Re: beta testers?

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At this point, I’m still not entirely sure if I understand what you’re trying to say with your descriptions, but I’ll try to critique it anyway…

I’m assuming that magic, in your game’s world, would be rarely used? If it were to be used often enough to allow for “mages” in a traditional sense (as in, people who primarily use magic) to be anything other than rare or nonexistent, one would need a far simpler system, with far greater predictability. I get that you’re trying to create a system in which spells can be designed on-the-fly, and that as an idea is both great and rare, but I don’t think this is the right way to do it. You’ve got players having to make charts for their spell components in which they try to define the properties of their spell by picking and choosing traits from their components – that in itself is far too complex – and then choosing an undesired trait for each desired trait, thus increasing complexity further. The fact that an insufficient roll makes a spell partially succeed by only applying some of the desired effects puts far too much work on the shoulders of everyone involved, both on the part of a player who must plan ahead with each spell in order to minimize the risk while maximizing the reward, and on the GM who must, for each bad roll, consider which of the player’s decisions should be kept and which shouldn’t be kept, and also consider not only the immediate effects of what gets kept and what doesn’t but also the long-term effects and how each would influence not only the campaign’s plot but also how the players themselves would react.

If I were to play this game, I know I wouldn’t ever want to play a mage. Being the mage would mean that you’d probably take far too long above the table to cast the spells, thus making the other players resent you for hogging too much time which should, ideally, be evenly divided among the players; being the mage would also make the other players resent you because, well, when the fighter rolls bad, he simply misses when swinging his sword (I’m assuming), but when the mage rolls bad, the game could easily end with a localized (or maybe not) apocalypse. If the flavor of the world were to reflect this, practicing magic would certainly be done by only the most nihilistic of villains, and any mage who would for whatever reason not fall under that category would conceal his identity as a mage, for knowledge that a mage was nearby would cause everyone to immediately try to A. kill the mage, B. run to safety, or C. commit suicide so at least they could die on their own terms.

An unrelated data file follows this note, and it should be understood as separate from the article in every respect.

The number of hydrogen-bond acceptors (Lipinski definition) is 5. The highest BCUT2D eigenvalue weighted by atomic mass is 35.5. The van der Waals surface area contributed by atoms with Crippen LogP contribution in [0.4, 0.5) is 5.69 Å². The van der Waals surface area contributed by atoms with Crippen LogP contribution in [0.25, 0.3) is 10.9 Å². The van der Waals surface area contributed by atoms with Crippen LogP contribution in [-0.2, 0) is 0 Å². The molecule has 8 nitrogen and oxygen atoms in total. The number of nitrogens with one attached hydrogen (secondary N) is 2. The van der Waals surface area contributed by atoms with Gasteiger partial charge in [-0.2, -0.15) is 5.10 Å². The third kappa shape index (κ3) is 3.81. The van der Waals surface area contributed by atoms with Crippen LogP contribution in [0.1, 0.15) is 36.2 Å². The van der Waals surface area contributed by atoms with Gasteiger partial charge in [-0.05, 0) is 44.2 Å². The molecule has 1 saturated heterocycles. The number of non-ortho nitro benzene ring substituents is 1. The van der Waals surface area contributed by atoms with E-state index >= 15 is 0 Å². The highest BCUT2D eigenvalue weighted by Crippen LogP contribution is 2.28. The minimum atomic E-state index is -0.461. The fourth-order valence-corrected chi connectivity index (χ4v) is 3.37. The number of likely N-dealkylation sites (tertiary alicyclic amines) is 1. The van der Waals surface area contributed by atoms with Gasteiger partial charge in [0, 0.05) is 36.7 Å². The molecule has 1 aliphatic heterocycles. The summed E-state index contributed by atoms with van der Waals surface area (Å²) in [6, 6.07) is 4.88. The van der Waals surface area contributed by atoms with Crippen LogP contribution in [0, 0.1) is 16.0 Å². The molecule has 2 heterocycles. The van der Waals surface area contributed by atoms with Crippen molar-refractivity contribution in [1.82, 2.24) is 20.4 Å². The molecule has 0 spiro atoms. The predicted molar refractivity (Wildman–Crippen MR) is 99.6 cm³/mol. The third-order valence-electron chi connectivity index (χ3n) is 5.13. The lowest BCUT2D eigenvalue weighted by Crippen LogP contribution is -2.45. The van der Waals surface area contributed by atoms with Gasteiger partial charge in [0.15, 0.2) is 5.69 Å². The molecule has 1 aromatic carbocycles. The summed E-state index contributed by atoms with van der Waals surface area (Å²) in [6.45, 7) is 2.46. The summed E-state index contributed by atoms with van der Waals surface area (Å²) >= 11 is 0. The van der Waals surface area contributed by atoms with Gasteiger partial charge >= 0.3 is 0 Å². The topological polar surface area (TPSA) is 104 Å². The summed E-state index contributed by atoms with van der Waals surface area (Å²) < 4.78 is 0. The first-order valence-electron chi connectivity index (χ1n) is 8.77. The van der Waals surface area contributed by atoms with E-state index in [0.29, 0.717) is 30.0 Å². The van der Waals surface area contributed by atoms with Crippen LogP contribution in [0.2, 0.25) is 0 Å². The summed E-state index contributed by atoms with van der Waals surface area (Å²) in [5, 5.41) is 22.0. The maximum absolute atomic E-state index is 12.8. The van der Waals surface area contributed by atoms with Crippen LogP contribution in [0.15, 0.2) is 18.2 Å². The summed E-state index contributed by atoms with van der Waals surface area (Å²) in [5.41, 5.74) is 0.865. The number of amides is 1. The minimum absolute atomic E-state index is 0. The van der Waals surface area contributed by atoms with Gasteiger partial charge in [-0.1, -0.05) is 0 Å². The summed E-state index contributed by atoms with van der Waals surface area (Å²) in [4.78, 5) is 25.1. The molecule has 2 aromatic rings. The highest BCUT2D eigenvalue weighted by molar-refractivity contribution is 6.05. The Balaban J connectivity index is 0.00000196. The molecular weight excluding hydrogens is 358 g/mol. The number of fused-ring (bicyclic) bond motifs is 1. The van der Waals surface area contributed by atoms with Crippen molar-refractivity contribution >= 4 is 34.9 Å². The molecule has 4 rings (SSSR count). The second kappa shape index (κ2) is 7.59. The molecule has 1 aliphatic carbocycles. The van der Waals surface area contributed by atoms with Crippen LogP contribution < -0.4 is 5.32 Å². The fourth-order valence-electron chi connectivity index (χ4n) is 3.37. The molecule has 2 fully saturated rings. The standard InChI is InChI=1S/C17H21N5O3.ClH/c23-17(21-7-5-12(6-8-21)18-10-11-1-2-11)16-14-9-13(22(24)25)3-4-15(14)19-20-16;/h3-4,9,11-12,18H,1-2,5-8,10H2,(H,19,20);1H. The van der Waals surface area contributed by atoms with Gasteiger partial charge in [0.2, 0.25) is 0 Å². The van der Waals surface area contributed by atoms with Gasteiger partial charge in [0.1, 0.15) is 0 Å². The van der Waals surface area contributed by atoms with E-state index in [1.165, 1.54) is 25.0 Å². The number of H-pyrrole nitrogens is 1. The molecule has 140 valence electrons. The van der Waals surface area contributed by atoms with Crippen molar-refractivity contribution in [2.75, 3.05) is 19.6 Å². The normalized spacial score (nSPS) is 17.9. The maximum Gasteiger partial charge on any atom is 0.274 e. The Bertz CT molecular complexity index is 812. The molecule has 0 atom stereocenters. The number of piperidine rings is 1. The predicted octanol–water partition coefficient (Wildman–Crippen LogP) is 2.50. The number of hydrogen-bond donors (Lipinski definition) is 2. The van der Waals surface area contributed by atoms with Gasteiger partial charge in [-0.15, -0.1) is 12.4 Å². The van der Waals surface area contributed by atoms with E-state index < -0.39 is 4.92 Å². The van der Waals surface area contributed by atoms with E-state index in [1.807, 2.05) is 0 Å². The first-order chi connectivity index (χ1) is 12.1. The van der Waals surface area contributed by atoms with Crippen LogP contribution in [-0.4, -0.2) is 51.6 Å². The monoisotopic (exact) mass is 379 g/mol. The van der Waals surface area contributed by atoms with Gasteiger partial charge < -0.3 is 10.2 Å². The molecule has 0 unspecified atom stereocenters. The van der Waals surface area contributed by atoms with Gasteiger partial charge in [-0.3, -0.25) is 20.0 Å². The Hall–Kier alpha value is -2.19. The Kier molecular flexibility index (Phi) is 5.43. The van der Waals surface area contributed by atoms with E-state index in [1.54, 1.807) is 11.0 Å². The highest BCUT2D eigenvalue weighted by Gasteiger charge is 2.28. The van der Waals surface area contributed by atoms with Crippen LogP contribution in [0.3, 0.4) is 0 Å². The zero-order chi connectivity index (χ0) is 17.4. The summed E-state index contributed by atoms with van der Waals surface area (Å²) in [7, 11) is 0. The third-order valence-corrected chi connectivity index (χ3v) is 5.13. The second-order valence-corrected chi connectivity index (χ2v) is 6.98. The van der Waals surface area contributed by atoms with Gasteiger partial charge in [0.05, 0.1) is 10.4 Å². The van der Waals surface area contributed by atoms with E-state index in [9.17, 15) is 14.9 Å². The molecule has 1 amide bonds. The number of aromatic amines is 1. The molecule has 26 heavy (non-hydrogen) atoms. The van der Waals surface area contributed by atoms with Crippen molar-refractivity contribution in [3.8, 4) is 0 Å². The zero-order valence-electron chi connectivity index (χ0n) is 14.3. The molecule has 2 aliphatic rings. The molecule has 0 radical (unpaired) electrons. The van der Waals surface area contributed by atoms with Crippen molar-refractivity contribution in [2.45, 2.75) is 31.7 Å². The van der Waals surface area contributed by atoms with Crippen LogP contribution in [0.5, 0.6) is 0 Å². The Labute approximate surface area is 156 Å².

Of course, this is all assuming that I’m interpreting what I read correctly. Now, just so that there’s more of a degree of constructiveness to my criticism, I actually had my own idea for instant spell engineering which, unfortunately, would not be implemented in my own system for various reasons, but which might be useable in a different system (not necessarily yours, but you might be able to use or adapt it). It’s actually based on the flavor of how magic works in the setting of my game, which is why it’s quite shameful that I can’t think of a way to properly implement it mechanically. Anyway…

The system I’m proposing for instant spell engineering is that each overall “spell” is actually a combination of multiple smaller spells. Say you wanted to cast a fireball to throw at your enemies. You’d first cast a spell to flood a volume containing air particles with arcane energy (to act as fuel), then you’d cast another spell to increase the rate of collisions between those air particles in order to drastically increase the heat in that volume. The oxygen is already there, so you now have a fire, floating conveniently in the air. Assuming the fire was big or hot enough to satisfy what you wanted to throw at your enemies, you’d then cast yet another spell to move the effects of the previous two spells toward your enemies at a high velocity.

This system would allow you to mix-and-match spells to produce different effects based on the spells you use. Players would, of course, have to learn spells to apply certain effects. It would be a lot simpler, because the effects of each spell are already determined, rather than having to think of each and every effect that would be associated with a component. It would be less risky, as you would roll for each spell, and if you failed on any individual spell, you’d know exactly how your “overall” spell “partially succeeds” by simply not including the smaller spell that you failed to cast, and if you had enough time and energy to do so, you might even try again. Unpredictable effects would only happen on a critical failure. It would still be more complex than what most people are accustomed to, but it would also still be easier than what you were going with. I hate to make it sound like I’m insulting you, or that I’m bragging, but ultimately (and again, assuming I’m understanding what you’re saying correctly) I think a lot of people would prefer the system I proposed to the system you’ve got going as a system of instant magical engineering.